Burden or Blessing? Mixed Reaction to Federal Budget


The region’s peak welfare group says some of the more onerous features of the previous federal budget have now been abolished.

Tony Davies, from the Northern Rivers Social Development Council, said scrapping the plan to make young people wait six months for the dole is a great move.
But he said a four-week wait for the Newstart Allowance could still cause problems.

“Obviously there needs to be some capability for homeless young people, people that are at risk, to actually get Newstart immediately,” Mr Davies said.

“Our organisation does a lot of work with homeless people, particularly young people, and that’s a key thing for getting people back on track.”

But Labor’s member for Richmond, Justine Elliot, said the budget was not fair.

She said many of the unpopular measures proposed last year remain in place.

“The $80-billion cut from hospitals and schools is still there,” Ms Elliot said.

“The $100,000 university degrees are still there, and the cuts to family payments are still there.

“So for people on the north coast this horror budget still remains, because all of those cuts are still in place.”

But the Nationals’ Page MP Kevin Hogan said there was plenty of good news for north coast families.

“Any family who uses childcare, there’s an extra $3.5 billion being given to families to help them pay those costs,” he said.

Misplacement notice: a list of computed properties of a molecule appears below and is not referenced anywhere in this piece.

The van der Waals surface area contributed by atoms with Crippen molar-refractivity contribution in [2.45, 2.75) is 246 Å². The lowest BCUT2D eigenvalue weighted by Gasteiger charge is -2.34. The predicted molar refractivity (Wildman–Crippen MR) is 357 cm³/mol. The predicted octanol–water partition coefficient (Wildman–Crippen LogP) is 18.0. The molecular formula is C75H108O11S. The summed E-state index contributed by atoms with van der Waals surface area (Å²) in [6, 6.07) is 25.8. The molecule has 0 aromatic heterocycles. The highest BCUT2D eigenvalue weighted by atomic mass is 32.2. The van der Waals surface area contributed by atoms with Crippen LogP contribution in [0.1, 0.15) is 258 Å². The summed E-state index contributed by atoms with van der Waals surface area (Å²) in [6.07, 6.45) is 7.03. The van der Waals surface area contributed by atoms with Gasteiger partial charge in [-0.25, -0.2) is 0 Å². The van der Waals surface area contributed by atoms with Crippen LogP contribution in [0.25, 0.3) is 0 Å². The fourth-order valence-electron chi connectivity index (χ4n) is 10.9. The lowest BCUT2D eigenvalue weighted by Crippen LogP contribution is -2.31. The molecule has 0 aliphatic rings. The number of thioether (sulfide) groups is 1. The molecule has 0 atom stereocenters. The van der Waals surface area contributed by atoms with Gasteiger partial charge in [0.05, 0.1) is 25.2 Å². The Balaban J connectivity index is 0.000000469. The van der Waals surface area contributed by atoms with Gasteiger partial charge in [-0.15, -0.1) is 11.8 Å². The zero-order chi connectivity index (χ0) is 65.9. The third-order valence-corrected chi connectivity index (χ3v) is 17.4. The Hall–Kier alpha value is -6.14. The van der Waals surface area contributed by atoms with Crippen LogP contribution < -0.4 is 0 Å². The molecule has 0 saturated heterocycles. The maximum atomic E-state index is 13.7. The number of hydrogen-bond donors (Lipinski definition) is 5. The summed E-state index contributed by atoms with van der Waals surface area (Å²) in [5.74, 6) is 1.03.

“So that’s certainly going to make a big difference.

“But certainly I think the big news was the tax cut for small business.”

A $5.5 billion package includes a 1.5% tax cut for small firms with an annual turnover up to $2 million.

All small businesses will get an immediate deduction for any asset they buy between now and mid-2017 worth less than $20,000.

“The sector in the economy that employs the most people, and that’s true for our region, is small business,” Mr Hogan said.

“There are over 10,000 of them in our community and they employ not only themselves but other people.

“This is helping them… we want them to grow, we want them to employ more people, so this will do that.”

But Ms Elliot said parts of the small-business package were recycled ALP policy.

“Remember the measures they’ve announced, are exactly the measures that Labor had,” she said.

“Tony Abbott abolished our small-business plan and now he’s brought it back.

“We had the same similar scheme in terms of that instant asset write off.

“They’ve copied our plan, which they’d previously abolished.”

Source: ABC News

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